There was a good few minutes when everyone first arrived at the bunker that they thought the place was on fire. Turns out, an inch of dust on incandescent bulbs burns!

Regardless, this was the last-resort location that allowed those living heads of government to continue the American Experiment in relative secrecy and safety. Relative being the key word, because no bunker could sustain the weaponry that was leveled against it from these invaders, and nobody on staff knew how the aliens figured out where they were. One day, they were sequestered away directing the desperate defense of their homeland, the next there was a gift basket placed outside the vault door and a booming request from the heavens (and on every radio frequency) to “STOP. FRIEND. STOP.”

It was enough to get everyone to pause for a moment, and that was enough for the invaders to start the ancient and noble game of charades.

The alien shifted from leg to leg, chittering something to it’s superiors. He was known as The Diplomat – but everyone there knew it was a quirk of translation, and his true name was unknown. Regardless, every nation-state had a “The Diplomat” talking with them, offering them the same deal – free, unlimited, universal power for absolutely nothing in return, which of course meant something was up. The schematics already shared with the scientific community showed the manufacturing steps to make lightweight, hyper-photosensitive material, giving solar panels a damn near 100% efficiency rate. There were also schematics for capacitors, for battery banks, for wireless electrical distribution – all of it not 200 years ahead of mankind’s technological prowess – at best.

They also included how the satellites they were building around the planet used those technologies.

“Ok, so what’s the next steps, chief?”

Carter sighed. “Well, we need to project order and stability-”

He was interrupted by the uncorking of a bottle, and he glared at his Defense Secretary who just shrugged. The Man In The Tower shifted in his seat, coughing slightly. “Right, so? You’ve got Congress 100% in your pocket right now.”

“Universal Draft? Get everyone trained, make them feel safe – or at least, project safety. Make them feel like we were equals at the negotiating table, I figure. How say the other members of NATO?”

“Roundabout the same.” TMITT said, literally rubber-stamping a series of orders with complete disregard to his duty. “People feel better when they can see something being done – anything being done – even if it doesn’t work. Hell, look at the TSA – that bought us decades. Also, for what it’s worth, I just heard that England’s already building pillboxes in Swindon.”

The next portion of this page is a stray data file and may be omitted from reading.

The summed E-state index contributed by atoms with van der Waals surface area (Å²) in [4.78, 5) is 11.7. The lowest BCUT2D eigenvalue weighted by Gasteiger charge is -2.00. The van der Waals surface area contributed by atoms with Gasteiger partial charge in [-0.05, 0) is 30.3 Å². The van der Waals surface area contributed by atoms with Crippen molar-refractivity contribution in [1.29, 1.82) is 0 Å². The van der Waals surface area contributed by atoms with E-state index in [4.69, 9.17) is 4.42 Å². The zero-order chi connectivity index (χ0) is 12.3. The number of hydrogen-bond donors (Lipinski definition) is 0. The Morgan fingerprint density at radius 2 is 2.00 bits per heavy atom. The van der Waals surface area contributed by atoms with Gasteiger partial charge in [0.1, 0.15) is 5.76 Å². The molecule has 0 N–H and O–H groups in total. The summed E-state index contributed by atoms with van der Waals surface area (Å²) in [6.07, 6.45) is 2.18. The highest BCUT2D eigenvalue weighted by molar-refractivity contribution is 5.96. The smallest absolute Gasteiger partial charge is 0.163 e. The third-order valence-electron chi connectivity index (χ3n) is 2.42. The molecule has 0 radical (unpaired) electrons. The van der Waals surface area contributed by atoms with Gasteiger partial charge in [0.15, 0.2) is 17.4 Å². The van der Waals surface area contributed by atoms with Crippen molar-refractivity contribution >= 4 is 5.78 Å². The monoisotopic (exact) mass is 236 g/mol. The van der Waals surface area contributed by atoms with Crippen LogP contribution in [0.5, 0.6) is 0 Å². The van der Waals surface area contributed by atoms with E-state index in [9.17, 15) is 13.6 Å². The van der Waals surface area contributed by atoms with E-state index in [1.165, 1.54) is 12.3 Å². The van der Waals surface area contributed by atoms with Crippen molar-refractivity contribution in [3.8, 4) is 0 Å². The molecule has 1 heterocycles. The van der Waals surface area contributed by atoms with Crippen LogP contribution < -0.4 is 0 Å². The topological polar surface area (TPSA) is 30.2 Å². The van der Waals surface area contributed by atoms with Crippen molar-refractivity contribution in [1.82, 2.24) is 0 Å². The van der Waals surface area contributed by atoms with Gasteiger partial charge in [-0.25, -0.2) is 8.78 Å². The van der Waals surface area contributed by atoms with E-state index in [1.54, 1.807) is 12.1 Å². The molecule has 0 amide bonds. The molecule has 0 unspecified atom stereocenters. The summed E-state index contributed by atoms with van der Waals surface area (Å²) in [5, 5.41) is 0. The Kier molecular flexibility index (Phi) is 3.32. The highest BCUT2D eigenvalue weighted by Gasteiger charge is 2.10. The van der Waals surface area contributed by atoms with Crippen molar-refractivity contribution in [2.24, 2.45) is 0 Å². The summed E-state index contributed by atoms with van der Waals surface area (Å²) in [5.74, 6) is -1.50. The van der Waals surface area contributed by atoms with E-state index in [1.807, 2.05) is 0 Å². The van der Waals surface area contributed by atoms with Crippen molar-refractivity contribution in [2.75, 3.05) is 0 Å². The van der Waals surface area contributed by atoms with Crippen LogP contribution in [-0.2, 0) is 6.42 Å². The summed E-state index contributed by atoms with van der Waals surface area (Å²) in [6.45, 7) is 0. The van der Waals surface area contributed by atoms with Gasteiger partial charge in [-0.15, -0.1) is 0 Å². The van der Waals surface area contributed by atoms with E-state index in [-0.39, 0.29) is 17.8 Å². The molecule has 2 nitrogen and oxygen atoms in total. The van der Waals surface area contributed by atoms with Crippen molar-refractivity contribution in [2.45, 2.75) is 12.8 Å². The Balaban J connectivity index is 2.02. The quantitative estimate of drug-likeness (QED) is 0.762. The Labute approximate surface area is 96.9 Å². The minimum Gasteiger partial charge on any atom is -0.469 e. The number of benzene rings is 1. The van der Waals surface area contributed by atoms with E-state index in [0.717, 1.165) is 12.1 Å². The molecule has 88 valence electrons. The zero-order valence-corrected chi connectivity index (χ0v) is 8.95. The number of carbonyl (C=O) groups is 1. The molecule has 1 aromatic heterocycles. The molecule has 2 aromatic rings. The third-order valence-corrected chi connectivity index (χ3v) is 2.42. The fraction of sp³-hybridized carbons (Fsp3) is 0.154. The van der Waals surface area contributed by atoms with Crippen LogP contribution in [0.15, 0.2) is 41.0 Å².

“And these satellites-”


“Well that answers that. Taking it literally, it means free energy for everyone, everywhere. You-toh-pea-ah.” Science and Technology Adviser (STAS) Jessica Clifford said, spinning a pen between her fingers. “Of course… huh.”

“What?” President Carter said, rolling his shoulders. “What now.”

“Well. Just… if we’re beaming free energy to everyone, everywhere, at all times… what happens to this?” Jessica said, waving her hand about in a vague, northernly direction. “All this infrastructure. The dams, the coal mines, the power plants. These wireless receivers act as step-down capacitors and batteries, so there’s literally no need for an energy grid; everyone just becomes their own grid.”

There was a brief pause in the low murmur of communication, as various trains of thought ground to a halt.

“And it’s not like we can’t implement this technology; not only did these bastards beam it to literally everyone, but they’re already building the infrastructure for it. If we don’t take advantage of it ourselves, that’s a strategic advantage to our enemies, but, like. Where does this all go, though? What the fuck do we do with the grid? The Hoover Dam? Or the TVA?”

President Carter closed his eyes and leaned back in his chair, letting out a low groan, his body slouching so far into his seat that his fingertips brushed against the caps of various helpful, but as-of-still-yet unopened bottles of respite.

“…That’s 5 Trillion dollars of equipment.” Jessica continued, her voice seeming smaller.

“Not counting the jobs.” Secretary of Labor Bill Forrest said, tapping his pen a couple times against his desk. “Don’t need polemen if there are no poles.”

“So we need the universal draft, and…shit. Give me a list of other infrastructure projects, we might as fucking well-”

“[WE. HELP.]” The Diplomat helpfully added, his forehands wringing against themselves in his exosuit.

Nobody had the heart to correct him.